This page outlines the personal diving equipment you’ll need for open water diving with the club.

Basic snorkelling gear

Snorkelling just needs get a mask, fins, snorkel and boots. The club has fins and masks for borrowing, though it’s handy to get your own, and you’ll likely get a package deal that will include fins, mask and snorkel. You’ll use this kit when you start open water diving too.

  • Mask
    • Lenses must be ‘tempered’ glass (look for a ‘T’ symbol on the glass)
    • Prescription lenses can be fitted if you need glasses and don’t wear contact lenses
    • ‘Skirt’ surrounding lenses should be made of silicone rubber
    • Colourless silicone lets in more light than e.g. black silicone
    • To check the fit, place the mask on your face and inhale through your nose. The mask should stay in place and be hard to pull away
    • Avoid too-large volume masks – the lenses should be quite close to the face
    • Before first use, de-grease the glass and ‘skirt’ by rubbing thoroughly with toothpaste, or the mask will fog up underwater
  • Fins
    • It’s best to buy fins you can use in the sea, not just the pool.
      These have a foot pocket for neoprene / drysuit boots, and a heel strap
  • Snorkel
    • The cheapest are just a plastic tube with a mouthpiece – they will get you by
    • More expensive ones have valves to make draining easier, and prevent rebreathing exhaled air
  • Boots
    • For ‘semi-dry’ wetsuit diving, you need neoprene boots, which fit inside fins. If you’re buying fins, check the boots fit comfortably.

The dive shops in Dublin usually offer package deals on pool gear around October. Flagship Scuba in Grand Canal Basin at the east end of Pearse Street, and Great Outdoors on Clarendon Street, near the Stephen’s Green Centre, are both near to Trinity. Check with the Diving or Training Officers who should have the details of any deals.
[N.B. – All other equipment needed for pool sessions (cylinders, regulators, stab jackets, weights) is provided by the club.]

Semi-dry suits

For diving in the sea, you’ll need a suit. Most people go for a semi-dry suit to start with. These are close-fitting neoprene suits with wrist, neck and ankle seals. They trap a layer of water between suit and skin, and this warms up, stopping you from getting cold. Semi-dry suits must fit well or water will flush through and you’ll lose heat very quickly.

For Irish waters, most people use a 2-piece 6mm or 7mm-thick suit. At current (2010) prices, these are around €300 new. However, the club now has a good number of semi-dry suits for borrowing, and also arranges a bulk discount deal around January. In addition, second-hand semi-dry suits often come up for sale within the club.


An alternative to a semi-dry is a dry-suit. These keep the water out, and are worn with insulating underclothes and a neoprene hood. Dry-suit diving requires you to control suit buoyancy as well as BCD buoyancy, so it’s probably a little easier to learn to dive in a semi-dry. However, dry-suits are more comfortable and usually warmer – particularly between dives. Most people who continue diving in the club buy a dry-suit.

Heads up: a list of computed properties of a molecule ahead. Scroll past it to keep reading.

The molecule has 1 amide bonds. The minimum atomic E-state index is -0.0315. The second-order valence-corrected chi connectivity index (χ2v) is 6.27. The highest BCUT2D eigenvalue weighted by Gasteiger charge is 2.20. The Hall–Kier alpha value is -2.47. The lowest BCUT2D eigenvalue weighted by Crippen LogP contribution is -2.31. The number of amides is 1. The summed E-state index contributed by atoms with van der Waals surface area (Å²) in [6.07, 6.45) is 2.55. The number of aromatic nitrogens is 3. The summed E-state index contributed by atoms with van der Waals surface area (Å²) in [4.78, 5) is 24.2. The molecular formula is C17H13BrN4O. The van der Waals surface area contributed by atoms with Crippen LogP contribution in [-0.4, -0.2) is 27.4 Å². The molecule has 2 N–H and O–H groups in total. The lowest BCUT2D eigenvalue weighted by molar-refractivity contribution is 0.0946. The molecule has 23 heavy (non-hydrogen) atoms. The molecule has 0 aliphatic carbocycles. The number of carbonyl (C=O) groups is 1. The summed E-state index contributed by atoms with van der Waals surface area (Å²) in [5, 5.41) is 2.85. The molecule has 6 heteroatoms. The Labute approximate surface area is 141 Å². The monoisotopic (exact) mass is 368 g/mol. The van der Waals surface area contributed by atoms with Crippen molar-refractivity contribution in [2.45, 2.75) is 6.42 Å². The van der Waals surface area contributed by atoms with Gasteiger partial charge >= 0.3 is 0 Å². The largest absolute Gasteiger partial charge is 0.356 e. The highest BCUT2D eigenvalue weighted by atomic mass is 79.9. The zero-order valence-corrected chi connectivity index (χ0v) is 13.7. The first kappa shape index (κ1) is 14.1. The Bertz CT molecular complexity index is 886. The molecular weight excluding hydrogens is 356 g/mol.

Dry-suits cost from €500 to €1500 or more new, though second-hand suits do come up for sale in the club. They can be off-the-peg or made to measure, come in a range of materials, and have many options for valves, zips, wrist and neck seals etc. If you’re thinking of buying one, it’s worth asking around the club to see what people recommend.


You’ll also need gloves (at least until the water warms up towards summer). These are usually made of 5mm or 3mm neoprene. With 5mm gloves on, it can be difficult to use your fingers. 3mm gloves are much more flexible, though less warm. Mitten-style gloves are warmer, though again make you less dexterous than do gloves with separate fingers.

Weight belts

Suited up and in salt water, you’ll need weight to sink. Most people buy a simple weight belt made from webbing, lead weights and a buckle. Weights are secured by threading on retainers, or by twisting the webbing.

You can also buy weight belts containing lead shot. These are more comfortable, though less adjustable and more expensive. People buying their own BCD sometimes opt for one with integrated weights.

Other gear

As you progress through the diving grades, you’ll need to acquire some more items of equipment. Here’s a list of things that most Sports Divers would have:

  • Depth gauge and timer, or dive computer
  • Knife or cutters
  • Delayed SMB (surface marker buoy) and reel
  • Compass
  • Torch

Eventually, most people who keep on diving buy their own regulators, BCDs and cylinders (or rebreathers).